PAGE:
In terms of trying to do end-to-end process automation and how easy it is to do it, these are big pros and cons when compared to UiPath. In some ways, they are easier, and in some ways, they are not. I like with Jiffy.ai that we can use Python, but with UiPath, we can't use Python and need to use .NET. I'm unsure if they have enabled Python now. We also have a lot more flexibility with Jiffy.ai, e.g., we can connect to Google or any kind of system without having to do integration. We can just go from the front-end and record it. UiPath has this as well. You need to install Orchestrator on your PC. Then, you can install the design anywhere, because it is web-based, which is an advantage.

In other solutions, you have to install and set it up. If I have a new developer come in, then I have to install the system on their laptop before they are able to do their work. With Jiffy.ai, you can do it anywhere, on any laptop, as long as the laptop has access to the webpage. You just need access to the webpage, then you are able to do it. We control it from the portal as well. So, if I want to shut down or restart the bot, then I just have to go to the portal. I don't have to go to somewhere else, log into the server, or remote desktop to several laptops to do it. Everything is centralized on one laptop in one portal: the user access, the bot management, the task management, and the user interface for the human to manually handle certain stuff. Everything is on one page. This is an advantage over other solutions.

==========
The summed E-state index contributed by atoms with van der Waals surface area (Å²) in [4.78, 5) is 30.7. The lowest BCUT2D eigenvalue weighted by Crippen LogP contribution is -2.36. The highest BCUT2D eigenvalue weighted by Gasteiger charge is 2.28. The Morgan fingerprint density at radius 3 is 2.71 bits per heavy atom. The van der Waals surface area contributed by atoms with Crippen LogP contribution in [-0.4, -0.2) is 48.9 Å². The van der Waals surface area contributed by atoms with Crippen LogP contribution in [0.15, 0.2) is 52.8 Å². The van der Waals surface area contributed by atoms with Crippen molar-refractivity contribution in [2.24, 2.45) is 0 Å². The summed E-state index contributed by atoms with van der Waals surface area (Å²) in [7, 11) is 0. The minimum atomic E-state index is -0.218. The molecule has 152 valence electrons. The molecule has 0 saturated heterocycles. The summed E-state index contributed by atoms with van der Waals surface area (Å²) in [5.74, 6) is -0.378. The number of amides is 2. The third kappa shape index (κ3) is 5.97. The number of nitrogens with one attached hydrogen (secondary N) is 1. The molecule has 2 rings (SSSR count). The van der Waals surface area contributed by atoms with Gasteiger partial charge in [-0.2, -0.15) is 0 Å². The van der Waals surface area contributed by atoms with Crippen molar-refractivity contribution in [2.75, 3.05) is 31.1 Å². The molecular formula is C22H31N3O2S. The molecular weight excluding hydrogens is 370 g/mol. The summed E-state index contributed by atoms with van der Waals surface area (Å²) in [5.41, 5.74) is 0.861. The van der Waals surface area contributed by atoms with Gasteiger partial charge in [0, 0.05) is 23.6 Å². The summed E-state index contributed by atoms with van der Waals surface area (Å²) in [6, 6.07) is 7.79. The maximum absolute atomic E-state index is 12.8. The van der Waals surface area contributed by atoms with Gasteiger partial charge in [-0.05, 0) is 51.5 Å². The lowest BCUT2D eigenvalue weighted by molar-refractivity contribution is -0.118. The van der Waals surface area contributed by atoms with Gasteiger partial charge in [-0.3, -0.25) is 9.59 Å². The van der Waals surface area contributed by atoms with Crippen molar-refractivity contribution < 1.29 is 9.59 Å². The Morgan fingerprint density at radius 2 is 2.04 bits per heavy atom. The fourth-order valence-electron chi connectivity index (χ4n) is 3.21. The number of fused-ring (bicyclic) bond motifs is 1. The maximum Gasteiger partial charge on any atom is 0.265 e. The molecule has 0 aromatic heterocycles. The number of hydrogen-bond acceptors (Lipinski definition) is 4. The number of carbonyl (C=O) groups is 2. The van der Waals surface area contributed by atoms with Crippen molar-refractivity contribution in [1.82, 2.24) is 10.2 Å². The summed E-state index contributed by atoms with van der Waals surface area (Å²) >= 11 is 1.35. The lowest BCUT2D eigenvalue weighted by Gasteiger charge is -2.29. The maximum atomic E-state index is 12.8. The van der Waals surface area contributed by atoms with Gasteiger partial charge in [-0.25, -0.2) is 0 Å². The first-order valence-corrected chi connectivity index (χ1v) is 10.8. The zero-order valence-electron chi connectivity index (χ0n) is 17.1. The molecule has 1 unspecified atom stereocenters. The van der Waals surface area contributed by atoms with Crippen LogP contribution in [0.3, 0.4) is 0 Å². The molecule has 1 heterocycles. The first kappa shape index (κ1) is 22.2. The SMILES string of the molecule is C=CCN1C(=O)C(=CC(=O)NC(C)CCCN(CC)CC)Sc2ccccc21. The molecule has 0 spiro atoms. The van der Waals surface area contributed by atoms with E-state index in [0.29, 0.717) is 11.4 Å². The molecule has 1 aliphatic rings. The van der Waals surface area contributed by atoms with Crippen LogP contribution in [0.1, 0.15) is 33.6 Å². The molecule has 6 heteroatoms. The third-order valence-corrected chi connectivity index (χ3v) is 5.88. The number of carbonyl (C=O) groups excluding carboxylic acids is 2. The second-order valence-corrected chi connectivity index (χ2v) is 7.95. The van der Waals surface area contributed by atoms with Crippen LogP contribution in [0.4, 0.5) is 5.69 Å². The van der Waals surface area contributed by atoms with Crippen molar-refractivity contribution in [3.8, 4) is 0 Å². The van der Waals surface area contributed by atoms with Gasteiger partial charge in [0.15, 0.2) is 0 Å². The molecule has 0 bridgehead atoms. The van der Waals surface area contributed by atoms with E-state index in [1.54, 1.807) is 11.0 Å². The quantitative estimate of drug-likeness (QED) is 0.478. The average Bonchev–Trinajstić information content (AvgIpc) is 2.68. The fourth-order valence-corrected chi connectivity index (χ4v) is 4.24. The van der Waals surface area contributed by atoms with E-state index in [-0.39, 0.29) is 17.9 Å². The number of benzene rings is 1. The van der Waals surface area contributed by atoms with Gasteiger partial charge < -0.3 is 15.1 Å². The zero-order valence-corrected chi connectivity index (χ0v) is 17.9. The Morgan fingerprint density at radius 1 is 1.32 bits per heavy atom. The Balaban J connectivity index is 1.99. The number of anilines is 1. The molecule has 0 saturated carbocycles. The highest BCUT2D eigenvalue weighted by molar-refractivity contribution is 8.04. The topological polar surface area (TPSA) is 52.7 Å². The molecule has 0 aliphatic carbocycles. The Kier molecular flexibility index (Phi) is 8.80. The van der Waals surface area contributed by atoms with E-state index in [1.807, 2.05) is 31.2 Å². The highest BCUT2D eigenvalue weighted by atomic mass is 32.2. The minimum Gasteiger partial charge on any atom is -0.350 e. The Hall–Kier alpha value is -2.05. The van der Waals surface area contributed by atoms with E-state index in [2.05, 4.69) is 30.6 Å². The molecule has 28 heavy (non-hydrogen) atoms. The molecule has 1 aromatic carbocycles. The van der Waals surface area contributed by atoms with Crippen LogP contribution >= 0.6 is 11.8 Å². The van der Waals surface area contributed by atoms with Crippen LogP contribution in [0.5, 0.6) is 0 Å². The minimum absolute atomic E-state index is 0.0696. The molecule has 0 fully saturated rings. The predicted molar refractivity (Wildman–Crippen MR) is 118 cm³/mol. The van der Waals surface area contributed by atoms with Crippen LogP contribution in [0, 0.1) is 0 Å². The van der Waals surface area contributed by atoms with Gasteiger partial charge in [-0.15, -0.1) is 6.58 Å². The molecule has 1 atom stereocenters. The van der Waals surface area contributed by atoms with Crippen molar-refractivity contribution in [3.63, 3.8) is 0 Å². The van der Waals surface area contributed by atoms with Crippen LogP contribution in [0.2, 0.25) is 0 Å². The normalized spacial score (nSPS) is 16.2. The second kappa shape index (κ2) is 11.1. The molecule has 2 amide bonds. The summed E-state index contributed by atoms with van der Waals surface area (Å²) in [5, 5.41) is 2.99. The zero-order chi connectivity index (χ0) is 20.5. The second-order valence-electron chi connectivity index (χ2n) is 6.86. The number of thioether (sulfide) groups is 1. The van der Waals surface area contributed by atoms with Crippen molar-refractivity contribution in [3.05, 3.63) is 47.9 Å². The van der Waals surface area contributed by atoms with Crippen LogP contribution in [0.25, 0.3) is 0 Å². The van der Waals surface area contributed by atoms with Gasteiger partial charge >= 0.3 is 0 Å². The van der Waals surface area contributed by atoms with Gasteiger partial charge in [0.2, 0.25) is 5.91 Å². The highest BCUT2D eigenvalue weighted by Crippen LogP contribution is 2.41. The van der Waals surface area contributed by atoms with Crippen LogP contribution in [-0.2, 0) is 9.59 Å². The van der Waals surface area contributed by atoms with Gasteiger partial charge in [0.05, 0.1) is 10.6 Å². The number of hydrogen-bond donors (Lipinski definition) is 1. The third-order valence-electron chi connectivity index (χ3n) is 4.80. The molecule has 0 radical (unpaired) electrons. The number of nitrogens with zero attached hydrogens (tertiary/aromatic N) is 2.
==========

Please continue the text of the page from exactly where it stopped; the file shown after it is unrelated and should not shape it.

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Microsoft Power Automate logo Microsoft Power Automate: Python
AM
Project Manager

I think the language Microsoft Power Automate uses when you do expressions could be better. What they use is not a popular programming language. It would be better for Microsoft to find a more popular programming language, such as Python. It would take away the whole no-code aspect of the solution but you don't need to write that many lines of code to improve something in a process. Instead of no-code, they could be a low-code environment.